Intercultural Communication Tips by jty12086


									                    Intercultural Communication Tips

Working across cultures is a new experience for many people. Intercultural
communication can be a dynamic and creative affair but occasionally due to
the inability to interpret people correctly it can be a challenge. Building an
understanding of other people’s cultures, their communication styles and
behaviors can go a long way in improving relationships and being more
successful in an intercultural environment.

Even without trawling through lots of books, articles or even taking part in
an intercultural communication workshop it is possible to implement some
basic principles to help improve one’s intercultural communication skills.

The following intercultural communication tips are provided to help people
working in international and multicultural environments get some basic
insight into dealing more effectively with people and not letting culture
become an issue.

1. Be Patient: Working in an intercultural environment can be a frustrating
affair. Things may not get done when expected, communication can be
tiresome and behavior may be inappropriate. Patience with yourself and
others helps move beyond such issues and address how to avoid similar
incidents in the future.
2. Establish Rules: Sometimes if working in a truly intercultural team it
may be necessary for all to take a step back and set down some ground rules.
i.e. how do we approach punctuality, meetings, communication, emails,
disagreements, etc? It is always a good idea to try and develop the rules as a
group rather than have them imposed.
3. Ask Questions: When you don’t understand something or want to know
why someone has behaved in a certain way, simply ask. Asking questions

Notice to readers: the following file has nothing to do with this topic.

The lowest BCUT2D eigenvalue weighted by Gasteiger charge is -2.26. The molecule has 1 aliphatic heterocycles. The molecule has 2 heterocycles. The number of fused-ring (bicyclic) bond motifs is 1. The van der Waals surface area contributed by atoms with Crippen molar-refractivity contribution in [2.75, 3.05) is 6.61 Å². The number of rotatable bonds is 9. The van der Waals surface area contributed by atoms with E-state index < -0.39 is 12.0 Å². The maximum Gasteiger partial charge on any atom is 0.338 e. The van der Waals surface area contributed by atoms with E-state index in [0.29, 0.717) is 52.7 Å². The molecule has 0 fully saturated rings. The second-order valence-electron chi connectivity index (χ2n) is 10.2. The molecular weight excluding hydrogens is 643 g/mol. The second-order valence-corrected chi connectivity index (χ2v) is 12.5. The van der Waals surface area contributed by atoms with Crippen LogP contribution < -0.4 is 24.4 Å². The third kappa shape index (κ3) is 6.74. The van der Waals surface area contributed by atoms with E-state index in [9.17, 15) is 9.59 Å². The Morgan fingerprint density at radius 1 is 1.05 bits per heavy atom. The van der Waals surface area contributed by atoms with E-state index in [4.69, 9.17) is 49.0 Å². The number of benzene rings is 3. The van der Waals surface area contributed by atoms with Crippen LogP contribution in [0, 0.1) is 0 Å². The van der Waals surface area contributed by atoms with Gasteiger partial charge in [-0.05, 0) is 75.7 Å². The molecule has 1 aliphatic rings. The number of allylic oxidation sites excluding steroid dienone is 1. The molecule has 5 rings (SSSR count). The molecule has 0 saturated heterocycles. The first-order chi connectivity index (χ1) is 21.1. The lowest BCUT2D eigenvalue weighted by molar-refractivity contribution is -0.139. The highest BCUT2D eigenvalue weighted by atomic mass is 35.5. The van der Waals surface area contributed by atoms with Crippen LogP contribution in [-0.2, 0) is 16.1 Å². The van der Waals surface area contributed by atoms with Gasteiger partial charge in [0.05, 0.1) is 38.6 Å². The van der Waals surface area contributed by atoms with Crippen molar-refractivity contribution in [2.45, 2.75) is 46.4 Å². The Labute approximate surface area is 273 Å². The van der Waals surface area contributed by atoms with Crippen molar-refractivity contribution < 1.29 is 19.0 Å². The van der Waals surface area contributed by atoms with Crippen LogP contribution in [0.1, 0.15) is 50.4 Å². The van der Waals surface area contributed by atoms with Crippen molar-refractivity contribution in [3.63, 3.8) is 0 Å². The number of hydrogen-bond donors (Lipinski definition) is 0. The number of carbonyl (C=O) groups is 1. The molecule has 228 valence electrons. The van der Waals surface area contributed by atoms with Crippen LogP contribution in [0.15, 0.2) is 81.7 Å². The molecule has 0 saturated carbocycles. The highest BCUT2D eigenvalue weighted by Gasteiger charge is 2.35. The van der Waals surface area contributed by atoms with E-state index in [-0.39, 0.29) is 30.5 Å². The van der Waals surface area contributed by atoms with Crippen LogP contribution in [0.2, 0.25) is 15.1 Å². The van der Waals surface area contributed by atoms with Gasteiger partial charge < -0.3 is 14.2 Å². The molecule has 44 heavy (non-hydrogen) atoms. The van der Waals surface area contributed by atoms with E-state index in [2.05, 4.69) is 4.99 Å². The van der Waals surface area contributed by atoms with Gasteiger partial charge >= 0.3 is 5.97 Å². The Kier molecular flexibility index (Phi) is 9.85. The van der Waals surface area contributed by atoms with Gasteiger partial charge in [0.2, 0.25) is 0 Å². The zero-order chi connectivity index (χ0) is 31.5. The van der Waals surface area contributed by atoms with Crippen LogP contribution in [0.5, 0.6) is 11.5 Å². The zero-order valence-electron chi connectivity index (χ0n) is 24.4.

stops you making assumptions, shows the questioned you did not understand
them and helps build up your bank of intercultural knowledge.
4. Respect: The foundation of all intercultural communication is respect. By
demonstrating respect you earn respect and help create more open and
fruitful relationships.
5. The Written Word: Sometimes people who do not have English as their
mother tongue will read more proficiently than they speak. It is a good idea
to always write things down as a back up.
6. Time: Not everyone in the world thinks, “time is money”. Understand
that for many people work is low down on the priority list with things like
family taking a much higher precedence. Do not expect people to sacrifice
their own time to meet deadlines. It is good practice to always leave a bit of
spare time when considering deadlines.
7. Humour: In an intercultural environment one man’s joke is another’s
insult. Be wary of differences in the sense of humour and also the
acceptability of banter and the like in a business environment.
8. Always Check: The easiest way of minimizing the negative impact of
intercultural communication is to check and double check. Whether agreeing
something or giving instructions, a minute spent double checking all parties
are ‘reading from the same sheet’ saves hours of work later on down the
9. Be Positive: When faced with incidents of an intercultural nature steer
clear of blame and conflict. Stay positive, analyze the problem areas and
work as a team to build strategies and solutions to ensure the same never
occurs again.
10. Self-Reflect: A good intercultural communicator not only looks
outwards but also inwards. Take time to reflect on your own communication,
management or motivation style and see where you can improve as an

Research into the area of intercultural communication and working in a
multicultural environment continues to show that the culturally diverse team
is usually the most inventive and vibrant. However, unless businesses and
individuals start to address the area of intercultural communication as a
serious business issue, this potential will not be realized.

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